Professional Resource

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Holding the Holders: Cultivating Reflective Spaces for the Infant and Early Childhood Mental Health Workforce During Multiple Pandemics

Jun 8, 2021

Ashley McCormick, The Alliance for the Advancement of Infant Mental Health, Southgate, Michigan; Sheryl Goldberg, Michigan Association for Infant Mental Health, Southgate, Michigan; Harleen Hutchinson, The Journey Institute, Inc., Tamarac, Florida; Christine R. Hughes Pontier, Florida Association for Infant Mental Health, Riverview, Florida; Ashley Bowers and Lana Shklyar Nenide, Wisconsin Alliance for Infant Mental Health, Madison, Wisconsin; and José Silva, Colorado Association for Infant Mental Health, Denver, Colorado

Abstract

As the infant and early childhood mental health (IECMH)-informed workforce adapted to the unexpected and challenging events brought on by COVID-19, associations for infant mental health (AIMHs), whose primary role is to support the workforce, stepped up and offered what very few organizations could during the onset of the pandemic: opportunities for consistent, predictable, and reflective conversations with colleagues. As 2020 progressed and the epidemic of systemic racism in the United States was further revealed, AIMHs again stepped up and offered the workforce the ongoing support needed to authentically show up for Black and Brown babies and families with cultural humility and sensitivity.

A majority of the states in the United States have established or are in the process of establishing an association for infant mental health (AIMH). AIMHs pursue their mission of promoting optimal social–emotional development and relational health for babies and young children by building and supporting a reflective, skilled, culturally sensitive, and relationship-based infant and early childhood mental health (IECMH)-informed workforce. AIMHs understand and are responsive to the unique challenges that this workforce faces as they support babies and their families through promotion, prevention, or intervention/ treatment programs. These challenges are even more acute when families are facing chronic adversity. AIMHs know that when babies, young children, and families experience grief, pain, and weariness, the workforce can experience it, too, known as the parallel process. This sentiment has never been truer than during the COVID-19 pandemic. The workforce is challenged with holding their own stress, uncertainty, and health right alongside the families in their care.

Within a matter of weeks of the onset of COVID-19 in the US, AIMHs’ leadership recognized that the workforce needed additional support and quickly responded. AIMHs stepped up to support the IECMH-informed workforce, while the workforce held the incredible worries of vulnerable families. Although finding reprieve and solace seemed like a distant hope, AIMHs figured out ways to provide those for the workforce. Amidst unprecedented confusion, uncertainty, and fear, AIMHs offered places where the workforce could be seen, heard, and supported.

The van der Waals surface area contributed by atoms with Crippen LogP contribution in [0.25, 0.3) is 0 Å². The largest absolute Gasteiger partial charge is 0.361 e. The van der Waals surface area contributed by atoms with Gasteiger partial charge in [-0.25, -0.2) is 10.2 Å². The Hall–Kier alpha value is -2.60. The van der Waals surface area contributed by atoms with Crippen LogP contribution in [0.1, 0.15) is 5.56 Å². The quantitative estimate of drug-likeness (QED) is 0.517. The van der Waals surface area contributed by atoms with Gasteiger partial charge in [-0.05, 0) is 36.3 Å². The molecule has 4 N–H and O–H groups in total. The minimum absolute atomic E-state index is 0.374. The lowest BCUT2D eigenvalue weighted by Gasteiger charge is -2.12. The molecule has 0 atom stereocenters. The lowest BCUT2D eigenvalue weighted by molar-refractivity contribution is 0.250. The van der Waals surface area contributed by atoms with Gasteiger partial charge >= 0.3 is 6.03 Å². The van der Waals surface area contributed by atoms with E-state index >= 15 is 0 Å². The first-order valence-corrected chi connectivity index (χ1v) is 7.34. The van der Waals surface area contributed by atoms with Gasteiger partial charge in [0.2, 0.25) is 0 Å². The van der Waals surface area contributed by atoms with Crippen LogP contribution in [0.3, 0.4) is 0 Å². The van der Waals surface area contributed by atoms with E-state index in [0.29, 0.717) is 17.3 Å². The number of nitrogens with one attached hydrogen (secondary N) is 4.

If facing the COVID-19 pandemic wasn’t already challenging enough, in 2020 the US saw a large increase in racism and violence toward people of color. While racism has deep roots in this country’s formation and has always quietly had an impact on the lives of many of its citizens, the social, economic, and political climate of the last many months has exposed and normalized overt racism. Fear, anger, and worry are frequent companions, triggered by all that is and is not happening. COVID-19’s impact on Black, Indigenous, and people of color families has highlighted the ongoing effects of racial disparities in social determinants of health and the reality of systemic inequities. The IECMH-informed workforce not only face these challenges within their own lives, but they also bear witness to the struggles experienced by the families with whom they work.

The Alliance for the Advancement of Infant Mental Health (Alliance) and AIMHs in Florida, Michigan, and Wisconsin each responded to the needs of their workforce by providing additional opportunities for engagement in reflective spaces. Although each of the opportunities created by these AIMHs were unique, they all shared the same goal: to hold the holders. These groups offered a sense of steadiness and calm amongst the uncertainty and a place for connection during an isolating time. The parallel process was evident across groups—both the feeling of connectedness and satisfaction, but also the depth of anguish and heaviness all participants have felt at times.

As of this writing, we look back on how things were before COVID-19 and realize that what lies ahead remains unknown. But Brené Brown, a social science researcher and author, reminds us of one thing that we know for sure, “Connection is why we’re here. We are hardwired to connect with others, it’s what gives purpose and meaning to our lives, and without it there is suffering” (2013, p. 8). AIMHs offer incredible connections for the IECMH-informed workforce, just as the workforce offers invaluable relationships to the babies and families they support.

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